Has Ted Cruz gone from being an anti-Trump presidential candidate to a defender of free speech?
When I was first introduced to Ted Cruz during the Republican Primary debates, I saw him as basically another establishment candidate with special interests and ulterior motives, just like the bulk of them on either side.
Ted’s Dark Side
I may have been partially right, but people have a tendency to highlight only the bad when talking about politicians which are opposed somehow to the one’s that they like. In my case it was Bernie Sanders, Rand Paul, and Donald Trump that I was a fan of, but you can really see this in partisan “Democrats vs. Republicans” politics that plagues so much of mainstream culture. Luckily, however, this is slowly changing.
In the case of Ted Cruz, there were plenty of things not to like about the guy during the debates. There was the sex scandal which the National Enquirer first reported on March 23, 2016, where although Cruz immediately denied the validity of the story, private investigators allegedly uncovered at least five extra-marital affairs Ted was involved in. Usually I’m monumentally uninterested in the gossip that the National Enquirer has to offer, but in the case of a self-proclaimed evangelical Christian running for president, I think that this is one case of newsworthy gossip.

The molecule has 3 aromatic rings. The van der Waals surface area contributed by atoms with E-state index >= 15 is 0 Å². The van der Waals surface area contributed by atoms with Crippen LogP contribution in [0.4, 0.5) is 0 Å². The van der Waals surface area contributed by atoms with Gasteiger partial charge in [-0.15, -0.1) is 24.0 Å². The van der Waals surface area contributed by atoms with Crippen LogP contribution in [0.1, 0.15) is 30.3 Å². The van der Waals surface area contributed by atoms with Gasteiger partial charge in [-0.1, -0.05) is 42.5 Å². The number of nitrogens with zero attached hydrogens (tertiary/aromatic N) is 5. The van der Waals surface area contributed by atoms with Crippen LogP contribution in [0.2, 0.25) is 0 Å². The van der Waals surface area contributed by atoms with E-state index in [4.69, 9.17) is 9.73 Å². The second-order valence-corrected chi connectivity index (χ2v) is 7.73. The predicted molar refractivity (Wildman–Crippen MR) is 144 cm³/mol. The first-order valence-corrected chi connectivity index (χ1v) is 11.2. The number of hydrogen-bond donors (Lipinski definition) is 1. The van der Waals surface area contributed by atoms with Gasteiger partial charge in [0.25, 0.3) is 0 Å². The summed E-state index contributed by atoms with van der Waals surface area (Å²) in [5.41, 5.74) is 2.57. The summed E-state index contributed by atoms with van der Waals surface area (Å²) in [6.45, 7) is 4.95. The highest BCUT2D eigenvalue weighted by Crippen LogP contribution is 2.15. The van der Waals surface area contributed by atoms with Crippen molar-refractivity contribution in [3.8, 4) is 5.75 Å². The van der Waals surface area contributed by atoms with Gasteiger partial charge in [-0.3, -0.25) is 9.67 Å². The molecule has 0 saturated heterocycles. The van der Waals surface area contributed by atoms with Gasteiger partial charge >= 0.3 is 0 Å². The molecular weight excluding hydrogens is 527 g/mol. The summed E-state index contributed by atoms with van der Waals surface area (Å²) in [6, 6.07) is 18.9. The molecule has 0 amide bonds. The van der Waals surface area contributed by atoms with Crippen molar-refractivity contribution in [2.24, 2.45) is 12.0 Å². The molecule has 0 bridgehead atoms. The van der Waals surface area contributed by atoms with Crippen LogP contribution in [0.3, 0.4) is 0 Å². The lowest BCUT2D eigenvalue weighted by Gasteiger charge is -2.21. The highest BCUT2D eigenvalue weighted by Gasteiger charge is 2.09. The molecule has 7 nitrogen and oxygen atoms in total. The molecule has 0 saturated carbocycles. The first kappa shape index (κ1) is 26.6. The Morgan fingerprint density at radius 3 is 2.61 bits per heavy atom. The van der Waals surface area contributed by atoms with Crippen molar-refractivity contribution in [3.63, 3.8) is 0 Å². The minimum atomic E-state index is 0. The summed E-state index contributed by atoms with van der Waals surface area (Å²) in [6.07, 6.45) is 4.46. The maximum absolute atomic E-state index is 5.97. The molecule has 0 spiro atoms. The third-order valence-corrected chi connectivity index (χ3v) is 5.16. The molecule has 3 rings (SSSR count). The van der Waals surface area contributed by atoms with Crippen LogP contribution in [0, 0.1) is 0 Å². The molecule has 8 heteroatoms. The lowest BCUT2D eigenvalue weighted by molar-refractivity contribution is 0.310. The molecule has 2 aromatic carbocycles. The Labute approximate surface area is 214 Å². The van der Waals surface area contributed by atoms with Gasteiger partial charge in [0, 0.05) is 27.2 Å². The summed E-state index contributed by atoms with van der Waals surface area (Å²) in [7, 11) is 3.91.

During the primaries, Ted and his father Rafael were accused of subscribing to something called “Christian Dominionism,” which is essentially the idea that Christian values should rule as law over the people. Similar to Sharia Law for Islam but anchored in a country which was founded almost exclusively by Christians and Deist’s, excluding Thomas Paine, however Dominionism fails to reflect the fact that America was founded on the core principal of separation of church and state which Thomas Jefferson wrote about at length. Most Americans would like to keep it that way.
You can watch a speech that Cruz’s father gave on Dominionism here:
Another scandal involving Rafael Cruz, Ted’s father, and Lee Harvey Oswald also plagued his campaign. If you’re interested, you can read about the whole primary process in Roger Stone’s book The Making of the President 2016.
Anyway, the point is that I am in no way covering for Ted Cruz or suddenly lacking criticism. I have the same skepticism about Ted that I do with most politicians, though even more so because of his clear aspirations to power and these shady dealings involving his and his father’s past.
Ted’s Light Side
On the other hand, as much as I disliked Ted during the primaries, in retrospect I can see that he may not have been quite as bad as I originally thought. Mostly because of recent events, I can see why Ben Shapiro took a liking to him.
Cruz Questions Sanders on Taxes
During a debate with Bernie Sanders, Ted asked one simple question, which really made me think about the democratic party in a different way.